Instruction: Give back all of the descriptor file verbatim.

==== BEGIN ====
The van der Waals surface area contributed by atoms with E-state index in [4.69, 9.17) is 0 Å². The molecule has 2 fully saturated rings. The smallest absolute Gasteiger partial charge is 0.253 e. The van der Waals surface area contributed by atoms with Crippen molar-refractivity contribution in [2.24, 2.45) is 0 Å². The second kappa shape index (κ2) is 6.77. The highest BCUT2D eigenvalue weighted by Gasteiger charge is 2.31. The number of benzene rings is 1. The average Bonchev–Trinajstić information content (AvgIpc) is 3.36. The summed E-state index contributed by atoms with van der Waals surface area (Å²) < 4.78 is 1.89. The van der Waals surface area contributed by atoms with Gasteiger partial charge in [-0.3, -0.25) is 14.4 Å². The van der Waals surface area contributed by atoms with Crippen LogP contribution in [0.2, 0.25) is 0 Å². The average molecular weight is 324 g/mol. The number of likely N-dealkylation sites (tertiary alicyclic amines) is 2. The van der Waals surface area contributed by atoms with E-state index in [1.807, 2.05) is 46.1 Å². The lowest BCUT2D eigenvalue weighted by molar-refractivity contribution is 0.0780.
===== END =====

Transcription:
The van der Waals surface area contributed by atoms with E-state index in [4.69, 9.17) is 0 Å². The molecule has 2 fully saturated rings. The smallest absolute Gasteiger partial charge is 0.253 e. The van der Waals surface area contributed by atoms with Crippen molar-refractivity contribution in [2.24, 2.45) is 0 Å². The second kappa shape index (κ2) is 6.77. The highest BCUT2D eigenvalue weighted by Gasteiger charge is 2.31. The number of benzene rings is 1. The average Bonchev–Trinajstić information content (AvgIpc) is 3.36. The summed E-state index contributed by atoms with van der Waals surface area (Å²) < 4.78 is 1.89. The van der Waals surface area contributed by atoms with Gasteiger partial charge in [-0.3, -0.25) is 14.4 Å². The van der Waals surface area contributed by atoms with Crippen LogP contribution in [0.2, 0.25) is 0 Å². The average molecular weight is 324 g/mol. The number of likely N-dealkylation sites (tertiary alicyclic amines) is 2. The van der Waals surface area contributed by atoms with E-state index in [1.807, 2.05) is 46.1 Å². The lowest BCUT2D eigenvalue weighted by molar-refractivity contribution is 0.0780.